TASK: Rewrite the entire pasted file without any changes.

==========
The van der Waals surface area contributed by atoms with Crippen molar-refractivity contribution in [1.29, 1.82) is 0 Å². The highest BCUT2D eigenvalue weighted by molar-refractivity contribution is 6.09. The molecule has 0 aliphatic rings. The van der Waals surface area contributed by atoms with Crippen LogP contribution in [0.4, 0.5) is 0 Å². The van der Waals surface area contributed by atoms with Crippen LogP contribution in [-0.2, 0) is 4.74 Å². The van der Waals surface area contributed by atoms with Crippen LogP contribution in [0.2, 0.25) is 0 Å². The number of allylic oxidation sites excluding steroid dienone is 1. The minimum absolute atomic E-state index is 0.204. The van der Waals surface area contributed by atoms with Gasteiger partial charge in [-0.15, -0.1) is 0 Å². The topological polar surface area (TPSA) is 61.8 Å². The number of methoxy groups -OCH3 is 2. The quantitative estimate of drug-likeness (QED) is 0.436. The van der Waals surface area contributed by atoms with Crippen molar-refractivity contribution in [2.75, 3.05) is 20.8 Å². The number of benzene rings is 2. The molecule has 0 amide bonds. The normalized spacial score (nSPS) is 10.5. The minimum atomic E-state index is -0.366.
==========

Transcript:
The van der Waals surface area contributed by atoms with Crippen molar-refractivity contribution in [1.29, 1.82) is 0 Å². The highest BCUT2D eigenvalue weighted by molar-refractivity contribution is 6.09. The molecule has 0 aliphatic rings. The van der Waals surface area contributed by atoms with Crippen LogP contribution in [0.4, 0.5) is 0 Å². The van der Waals surface area contributed by atoms with Crippen LogP contribution in [-0.2, 0) is 4.74 Å². The van der Waals surface area contributed by atoms with Crippen LogP contribution in [0.2, 0.25) is 0 Å². The number of allylic oxidation sites excluding steroid dienone is 1. The minimum absolute atomic E-state index is 0.204. The van der Waals surface area contributed by atoms with Gasteiger partial charge in [-0.15, -0.1) is 0 Å². The topological polar surface area (TPSA) is 61.8 Å². The number of methoxy groups -OCH3 is 2. The quantitative estimate of drug-likeness (QED) is 0.436. The van der Waals surface area contributed by atoms with Crippen molar-refractivity contribution in [2.75, 3.05) is 20.8 Å². The number of benzene rings is 2. The molecule has 0 amide bonds. The normalized spacial score (nSPS) is 10.5. The minimum atomic E-state index is -0.366.